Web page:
For a non-alcoholic version, simply omit the alcohol and use all honey. (Another good non-alcoholic cough remedy is Violet Leaf & Honey Cough Syrup.)




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  1. Visiting from the Frugal Ways link up.
    So…is it something in the roses that suppresses the cough…or is it the whiskey that makes you forget you’re coughing in the first place? Ha ha!

    Seriously, I was just noticing how well my roses are coming in so I think I’m going to try this.

    1. hahaha I think the whiskey has a lot to do with it. ;) I mix it with so much honey, I don’t taste the whiskey much, but the roses do contribute some germ fighting power and throat soothing.
      I wish my roses were coming in now! They are pretty much faded away except for the occasional bloom I greedily snatch up! I’m glad you get to enjoy yours though! :)

    1. Some of them sure can be tricky to grow! I stick with the old fashioned kinds, for the most part. Those types seem sturdier and can handle my complete lack of attention to them! :)

    1. I bet that would work too! Though I can’t say I’ve ever tried any! :) I do have to wonder if the alcohol kills germs…. never really scientifically studied it!

      PS Tanya – I really enjoy your blog & your photographs – I’ve been subscribed via Google Reader for a while now. I’m in VA too. :)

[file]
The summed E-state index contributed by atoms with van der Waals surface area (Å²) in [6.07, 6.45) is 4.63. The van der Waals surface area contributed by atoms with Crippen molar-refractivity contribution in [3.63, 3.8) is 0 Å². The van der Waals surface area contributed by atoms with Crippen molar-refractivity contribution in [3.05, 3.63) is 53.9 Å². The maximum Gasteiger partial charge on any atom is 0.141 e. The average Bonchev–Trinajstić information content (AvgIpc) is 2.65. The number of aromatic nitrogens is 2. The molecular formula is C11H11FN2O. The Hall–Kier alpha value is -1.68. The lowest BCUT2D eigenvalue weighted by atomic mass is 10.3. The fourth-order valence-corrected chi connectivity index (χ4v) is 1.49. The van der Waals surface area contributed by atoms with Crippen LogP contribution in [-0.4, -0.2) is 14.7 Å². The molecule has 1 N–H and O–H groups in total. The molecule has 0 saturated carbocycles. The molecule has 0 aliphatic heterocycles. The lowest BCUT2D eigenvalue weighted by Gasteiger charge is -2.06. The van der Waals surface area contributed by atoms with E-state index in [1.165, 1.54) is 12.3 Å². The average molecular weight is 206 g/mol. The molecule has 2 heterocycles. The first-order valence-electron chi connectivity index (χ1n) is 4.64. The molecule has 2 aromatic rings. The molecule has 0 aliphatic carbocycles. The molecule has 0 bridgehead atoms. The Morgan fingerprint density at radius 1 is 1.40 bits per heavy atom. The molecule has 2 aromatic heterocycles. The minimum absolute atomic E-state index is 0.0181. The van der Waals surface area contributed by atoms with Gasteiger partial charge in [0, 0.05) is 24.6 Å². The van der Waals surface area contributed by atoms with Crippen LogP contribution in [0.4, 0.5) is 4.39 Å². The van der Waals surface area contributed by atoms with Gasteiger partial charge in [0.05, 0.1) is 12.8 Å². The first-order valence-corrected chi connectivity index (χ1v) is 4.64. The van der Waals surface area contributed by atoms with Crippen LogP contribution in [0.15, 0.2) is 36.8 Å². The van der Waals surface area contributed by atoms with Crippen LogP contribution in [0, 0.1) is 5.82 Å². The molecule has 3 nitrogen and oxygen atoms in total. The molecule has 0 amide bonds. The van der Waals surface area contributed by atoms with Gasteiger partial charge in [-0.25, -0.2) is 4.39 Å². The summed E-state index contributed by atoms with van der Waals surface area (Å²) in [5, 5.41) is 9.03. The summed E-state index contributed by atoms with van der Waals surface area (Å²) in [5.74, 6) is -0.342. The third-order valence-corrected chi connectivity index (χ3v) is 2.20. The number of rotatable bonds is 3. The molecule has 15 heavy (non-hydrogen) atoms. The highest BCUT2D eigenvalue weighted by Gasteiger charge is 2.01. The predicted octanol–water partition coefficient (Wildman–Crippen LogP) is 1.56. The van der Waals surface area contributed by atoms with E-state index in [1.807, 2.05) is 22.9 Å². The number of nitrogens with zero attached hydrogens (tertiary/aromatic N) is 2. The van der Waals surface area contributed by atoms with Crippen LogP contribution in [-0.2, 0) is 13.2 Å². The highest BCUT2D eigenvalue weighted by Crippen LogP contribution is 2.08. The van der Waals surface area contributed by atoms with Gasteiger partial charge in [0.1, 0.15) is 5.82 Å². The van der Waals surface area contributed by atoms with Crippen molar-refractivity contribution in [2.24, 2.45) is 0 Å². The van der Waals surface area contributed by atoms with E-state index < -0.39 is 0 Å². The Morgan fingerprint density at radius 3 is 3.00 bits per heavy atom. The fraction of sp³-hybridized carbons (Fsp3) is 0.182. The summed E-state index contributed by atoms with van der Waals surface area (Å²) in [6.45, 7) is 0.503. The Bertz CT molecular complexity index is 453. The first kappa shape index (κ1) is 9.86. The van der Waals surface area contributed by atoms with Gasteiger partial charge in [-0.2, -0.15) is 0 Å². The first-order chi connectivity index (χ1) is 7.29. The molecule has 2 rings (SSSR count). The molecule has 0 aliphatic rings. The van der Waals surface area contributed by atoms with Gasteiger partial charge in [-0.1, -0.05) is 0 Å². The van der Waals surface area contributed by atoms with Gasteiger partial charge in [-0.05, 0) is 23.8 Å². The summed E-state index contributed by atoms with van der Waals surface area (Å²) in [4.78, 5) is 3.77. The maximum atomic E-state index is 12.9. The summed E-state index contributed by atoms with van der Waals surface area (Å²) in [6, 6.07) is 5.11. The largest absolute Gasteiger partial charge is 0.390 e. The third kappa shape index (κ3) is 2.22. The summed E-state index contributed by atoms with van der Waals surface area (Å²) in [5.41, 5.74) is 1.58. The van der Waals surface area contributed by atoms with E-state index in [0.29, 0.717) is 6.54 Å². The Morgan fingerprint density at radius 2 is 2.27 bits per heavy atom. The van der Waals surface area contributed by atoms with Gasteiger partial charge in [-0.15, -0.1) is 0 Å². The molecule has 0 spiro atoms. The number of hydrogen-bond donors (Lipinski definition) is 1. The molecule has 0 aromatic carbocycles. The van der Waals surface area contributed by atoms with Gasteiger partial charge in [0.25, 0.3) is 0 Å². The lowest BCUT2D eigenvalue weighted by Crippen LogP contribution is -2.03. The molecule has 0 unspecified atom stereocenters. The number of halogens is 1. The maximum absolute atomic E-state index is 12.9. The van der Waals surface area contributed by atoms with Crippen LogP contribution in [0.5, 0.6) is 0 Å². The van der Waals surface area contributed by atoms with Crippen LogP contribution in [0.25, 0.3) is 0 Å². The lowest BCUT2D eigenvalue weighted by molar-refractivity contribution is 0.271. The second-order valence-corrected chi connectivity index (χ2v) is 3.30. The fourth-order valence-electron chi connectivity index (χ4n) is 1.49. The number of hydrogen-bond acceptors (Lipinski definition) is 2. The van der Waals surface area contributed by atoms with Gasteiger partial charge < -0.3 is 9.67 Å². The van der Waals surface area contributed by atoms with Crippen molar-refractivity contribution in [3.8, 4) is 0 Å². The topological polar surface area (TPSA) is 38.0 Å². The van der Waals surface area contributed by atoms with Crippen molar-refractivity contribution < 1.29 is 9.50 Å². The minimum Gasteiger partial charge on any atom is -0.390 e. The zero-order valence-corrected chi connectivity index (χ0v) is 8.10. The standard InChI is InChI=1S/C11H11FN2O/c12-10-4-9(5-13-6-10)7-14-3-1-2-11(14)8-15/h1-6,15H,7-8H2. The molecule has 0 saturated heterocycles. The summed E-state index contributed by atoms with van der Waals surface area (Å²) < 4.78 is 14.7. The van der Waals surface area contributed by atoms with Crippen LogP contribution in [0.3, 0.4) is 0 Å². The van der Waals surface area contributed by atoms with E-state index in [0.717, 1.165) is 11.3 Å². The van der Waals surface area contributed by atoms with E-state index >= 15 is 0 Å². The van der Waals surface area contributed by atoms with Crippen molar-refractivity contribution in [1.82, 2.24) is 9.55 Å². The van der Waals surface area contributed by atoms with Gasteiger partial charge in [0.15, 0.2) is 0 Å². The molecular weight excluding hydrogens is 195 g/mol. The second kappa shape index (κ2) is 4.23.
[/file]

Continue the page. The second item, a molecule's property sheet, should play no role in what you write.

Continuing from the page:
2. I think I’d have to be in a pretty rough way to try this ;-)

  3. Well, that’s just very cool! I imagine it’s a pretty cough syrup. I’definitely have to try! :)

  4. Hi, I would like to subscribe for this webpage to get hottest updates,
    thus where can i do it please help.

    1. Hi! Thanks for your question! It appears that I somehow deleted the box on the side that lets someone subscribe via email. I will try to add that back, as soon as I figure out how I did it in the first place! In the meantime, if you scroll to the top of this page and look under the search box you’ll see little “F” in a blue box for Facebook, then a “P” in a red box for Pinterest, then right beside it is a green box with a little pink flower on it. If you hit that, it will take you to where you can subscribe via RSS. There’s an option in the box that appears on the right that says “Get The Nerdy Farm Wife delivered by email” If you click that, it should let you sign up. I hope that works for you! If it doesn’t please let me know. Thank you so much for letting me know the email subscription form was missing. I’ll fix it very soon. :)